David Willetts has been accused of risking “barbarians at the gate” after appointing the chief executive of a US-owned for-profit provider to the board of England’s funding council.
The universities and science minister appointed Peter Houillon, chief executive of Kaplan UK and Ireland, to the Higher Education Funding Council for England board earlier this month. Critics of the appointment accuse Mr Willetts of favouring the for-profit sector above the non-profit private sector.
Aldwyn Cooper, vice-chancellor of private, non-profit Regent’s University London, was also interviewed for the post. Unlike Kaplan UK, Regent’s has university status and degree awarding powers.
In the US, a 2012 Senate report on for-profit higher education said Kaplan’s US arm “exhibited some of the most serious problems of any company examined by the committee”, but added that the firm had made “significant reforms”.
Kaplan derived 88 per cent of its US revenue from federal education funds in 2010, the report found, while allocating 13.5 per cent of 2009 revenue to profit.
Terence Kealey, vice-chancellor of the University of Buckingham, said private non-profit Buckingham and Regent’s had been “setting the pace for 40 years – we are the people who have been changing things”.
He added: “The for-profits are a completely different exercise…I am very sceptical about them. Their motive is not education for its own sake, it’s profit.”
He said there was a question as to whether the Kaplan appointment amounted to “barbarians at the gate”. He added: “What is the purpose of having a for-profit there? What’s [Kaplan] got to do with the Higher Education Funding Council, which is all about government funds for charitable institutions?”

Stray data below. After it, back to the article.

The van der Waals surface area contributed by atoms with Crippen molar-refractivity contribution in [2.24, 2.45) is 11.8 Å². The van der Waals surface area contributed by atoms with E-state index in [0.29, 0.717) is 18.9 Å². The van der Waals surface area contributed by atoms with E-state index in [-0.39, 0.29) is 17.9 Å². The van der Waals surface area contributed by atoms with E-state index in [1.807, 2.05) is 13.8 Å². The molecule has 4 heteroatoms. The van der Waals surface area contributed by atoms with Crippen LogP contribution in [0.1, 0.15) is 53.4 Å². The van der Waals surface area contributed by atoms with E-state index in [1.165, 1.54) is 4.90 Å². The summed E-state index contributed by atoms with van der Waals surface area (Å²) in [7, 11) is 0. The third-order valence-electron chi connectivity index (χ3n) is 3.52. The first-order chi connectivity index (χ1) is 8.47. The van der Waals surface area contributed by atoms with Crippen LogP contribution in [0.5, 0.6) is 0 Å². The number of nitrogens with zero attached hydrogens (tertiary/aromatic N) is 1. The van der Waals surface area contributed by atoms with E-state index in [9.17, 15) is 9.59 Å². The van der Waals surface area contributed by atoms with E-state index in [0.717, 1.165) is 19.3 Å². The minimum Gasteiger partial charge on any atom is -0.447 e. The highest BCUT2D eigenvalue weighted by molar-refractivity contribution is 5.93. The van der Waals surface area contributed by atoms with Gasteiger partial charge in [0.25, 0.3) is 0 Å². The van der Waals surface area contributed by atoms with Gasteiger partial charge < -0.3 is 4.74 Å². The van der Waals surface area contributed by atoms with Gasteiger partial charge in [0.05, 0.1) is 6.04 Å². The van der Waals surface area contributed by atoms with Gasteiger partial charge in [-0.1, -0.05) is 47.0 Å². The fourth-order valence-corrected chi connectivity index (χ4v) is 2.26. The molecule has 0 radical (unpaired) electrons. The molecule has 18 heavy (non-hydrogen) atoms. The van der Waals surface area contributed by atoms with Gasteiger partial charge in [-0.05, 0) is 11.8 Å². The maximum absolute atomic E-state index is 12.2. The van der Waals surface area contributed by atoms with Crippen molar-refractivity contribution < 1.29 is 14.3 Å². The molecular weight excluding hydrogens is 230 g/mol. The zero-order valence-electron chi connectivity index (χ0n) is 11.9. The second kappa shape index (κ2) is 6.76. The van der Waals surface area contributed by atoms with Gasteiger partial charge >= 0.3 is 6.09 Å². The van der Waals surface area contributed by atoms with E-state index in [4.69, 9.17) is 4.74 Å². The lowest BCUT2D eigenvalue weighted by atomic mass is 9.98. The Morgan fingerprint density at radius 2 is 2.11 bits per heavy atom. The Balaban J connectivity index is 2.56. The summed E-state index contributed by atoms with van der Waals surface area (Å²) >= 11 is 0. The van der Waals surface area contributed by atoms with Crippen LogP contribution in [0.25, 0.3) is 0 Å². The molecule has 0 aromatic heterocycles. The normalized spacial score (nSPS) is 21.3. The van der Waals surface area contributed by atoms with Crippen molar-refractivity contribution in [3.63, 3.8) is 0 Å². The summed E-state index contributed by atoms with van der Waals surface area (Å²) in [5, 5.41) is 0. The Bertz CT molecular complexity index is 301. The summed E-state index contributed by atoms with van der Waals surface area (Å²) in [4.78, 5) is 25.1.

Rachel Wenstone, vice-president (higher education) of the National Union of Students, which has an observer’s role on the Hefce board, said: “It is right that Hefce is engaged with the full breadth of the sector, but the decision to engage with for-profit providers has been taken before those providers have been brought under the umbrella of its regulation.”
Mr Houillon, who opted to answer questions via email rather than spoken interview, said: “The aim of policymakers is to ensure students are at the heart of our higher education system and that student choice drives changes as part of the increasing marketisation of HE.” He added that “all providers of HE regardless of their ownership structure should be subject to the same overarching regulatory framework”.
Asked if he would aim, in part at least, to give a voice to for-profit higher education, Mr Houillon said: “The board position, as advertised, mentioned an interest in representation from the alternative provider sector. As that is my background, yes, I will certainly represent the views and experiences of that sector while maintaining the necessary and appropriate broad view of the needs of the HE sector as a whole.”
A spokeswoman for the Department for Business, Innovation and Skills said the appointment had been made in accordance with the Code of Practice for Ministerial Appointments to Public Bodies.